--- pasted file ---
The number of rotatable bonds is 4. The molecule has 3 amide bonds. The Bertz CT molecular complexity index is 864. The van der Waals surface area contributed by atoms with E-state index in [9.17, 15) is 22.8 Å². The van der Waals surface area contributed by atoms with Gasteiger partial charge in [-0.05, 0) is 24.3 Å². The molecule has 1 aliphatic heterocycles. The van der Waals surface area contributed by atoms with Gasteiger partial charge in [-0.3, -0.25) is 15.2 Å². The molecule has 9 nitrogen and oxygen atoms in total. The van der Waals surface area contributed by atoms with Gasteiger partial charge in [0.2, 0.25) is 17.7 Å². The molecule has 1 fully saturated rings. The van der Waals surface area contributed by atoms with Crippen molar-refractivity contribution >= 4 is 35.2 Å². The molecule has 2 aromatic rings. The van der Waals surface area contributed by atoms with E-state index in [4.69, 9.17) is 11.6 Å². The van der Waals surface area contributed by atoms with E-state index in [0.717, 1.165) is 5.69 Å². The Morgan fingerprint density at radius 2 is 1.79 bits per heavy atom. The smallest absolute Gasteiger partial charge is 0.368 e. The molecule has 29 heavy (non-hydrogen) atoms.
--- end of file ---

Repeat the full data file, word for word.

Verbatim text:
The number of rotatable bonds is 4. The molecule has 3 amide bonds. The Bertz CT molecular complexity index is 864. The van der Waals surface area contributed by atoms with E-state index in [9.17, 15) is 22.8 Å². The van der Waals surface area contributed by atoms with Gasteiger partial charge in [-0.05, 0) is 24.3 Å². The molecule has 1 aliphatic heterocycles. The van der Waals surface area contributed by atoms with Gasteiger partial charge in [-0.3, -0.25) is 15.2 Å². The molecule has 9 nitrogen and oxygen atoms in total. The van der Waals surface area contributed by atoms with Gasteiger partial charge in [0.2, 0.25) is 17.7 Å². The molecule has 1 fully saturated rings. The van der Waals surface area contributed by atoms with Crippen molar-refractivity contribution >= 4 is 35.2 Å². The molecule has 2 aromatic rings. The van der Waals surface area contributed by atoms with E-state index in [4.69, 9.17) is 11.6 Å². The van der Waals surface area contributed by atoms with E-state index in [0.717, 1.165) is 5.69 Å². The Morgan fingerprint density at radius 2 is 1.79 bits per heavy atom. The smallest absolute Gasteiger partial charge is 0.368 e. The molecule has 29 heavy (non-hydrogen) atoms.